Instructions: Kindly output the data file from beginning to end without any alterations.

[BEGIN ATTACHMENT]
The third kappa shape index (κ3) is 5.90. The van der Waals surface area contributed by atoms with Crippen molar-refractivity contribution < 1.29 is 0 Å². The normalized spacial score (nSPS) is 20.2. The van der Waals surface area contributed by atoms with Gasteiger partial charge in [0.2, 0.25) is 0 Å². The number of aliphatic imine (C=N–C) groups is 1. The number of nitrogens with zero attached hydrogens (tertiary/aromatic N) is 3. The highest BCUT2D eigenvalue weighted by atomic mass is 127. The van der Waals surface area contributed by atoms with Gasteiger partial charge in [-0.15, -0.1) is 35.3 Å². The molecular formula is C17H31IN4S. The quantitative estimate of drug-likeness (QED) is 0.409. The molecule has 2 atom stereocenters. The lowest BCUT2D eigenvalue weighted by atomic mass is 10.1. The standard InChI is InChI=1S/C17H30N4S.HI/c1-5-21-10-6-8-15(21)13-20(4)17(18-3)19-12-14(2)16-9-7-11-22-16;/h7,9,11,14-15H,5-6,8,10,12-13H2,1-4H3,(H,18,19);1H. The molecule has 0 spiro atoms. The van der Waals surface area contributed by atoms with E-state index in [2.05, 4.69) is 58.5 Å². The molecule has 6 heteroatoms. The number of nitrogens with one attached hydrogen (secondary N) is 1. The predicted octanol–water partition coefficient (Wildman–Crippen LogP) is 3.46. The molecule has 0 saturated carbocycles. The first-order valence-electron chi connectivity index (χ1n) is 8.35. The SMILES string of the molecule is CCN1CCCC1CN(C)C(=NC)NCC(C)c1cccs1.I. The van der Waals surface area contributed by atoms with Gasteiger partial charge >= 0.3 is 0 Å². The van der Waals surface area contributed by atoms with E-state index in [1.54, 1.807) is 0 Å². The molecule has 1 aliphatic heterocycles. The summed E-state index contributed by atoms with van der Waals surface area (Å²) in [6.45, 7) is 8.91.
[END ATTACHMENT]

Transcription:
The third kappa shape index (κ3) is 5.90. The van der Waals surface area contributed by atoms with Crippen molar-refractivity contribution < 1.29 is 0 Å². The normalized spacial score (nSPS) is 20.2. The van der Waals surface area contributed by atoms with Gasteiger partial charge in [0.2, 0.25) is 0 Å². The number of aliphatic imine (C=N–C) groups is 1. The number of nitrogens with zero attached hydrogens (tertiary/aromatic N) is 3. The highest BCUT2D eigenvalue weighted by atomic mass is 127. The van der Waals surface area contributed by atoms with Gasteiger partial charge in [-0.15, -0.1) is 35.3 Å². The molecular formula is C17H31IN4S. The quantitative estimate of drug-likeness (QED) is 0.409. The molecule has 2 atom stereocenters. The lowest BCUT2D eigenvalue weighted by atomic mass is 10.1. The standard InChI is InChI=1S/C17H30N4S.HI/c1-5-21-10-6-8-15(21)13-20(4)17(18-3)19-12-14(2)16-9-7-11-22-16;/h7,9,11,14-15H,5-6,8,10,12-13H2,1-4H3,(H,18,19);1H. The molecule has 0 spiro atoms. The van der Waals surface area contributed by atoms with E-state index in [2.05, 4.69) is 58.5 Å². The molecule has 6 heteroatoms. The number of nitrogens with one attached hydrogen (secondary N) is 1. The predicted octanol–water partition coefficient (Wildman–Crippen LogP) is 3.46. The molecule has 0 saturated carbocycles. The first-order valence-electron chi connectivity index (χ1n) is 8.35. The SMILES string of the molecule is CCN1CCCC1CN(C)C(=NC)NCC(C)c1cccs1.I. The van der Waals surface area contributed by atoms with Gasteiger partial charge >= 0.3 is 0 Å². The van der Waals surface area contributed by atoms with E-state index in [1.54, 1.807) is 0 Å². The molecule has 1 aliphatic heterocycles. The summed E-state index contributed by atoms with van der Waals surface area (Å²) in [6.45, 7) is 8.91.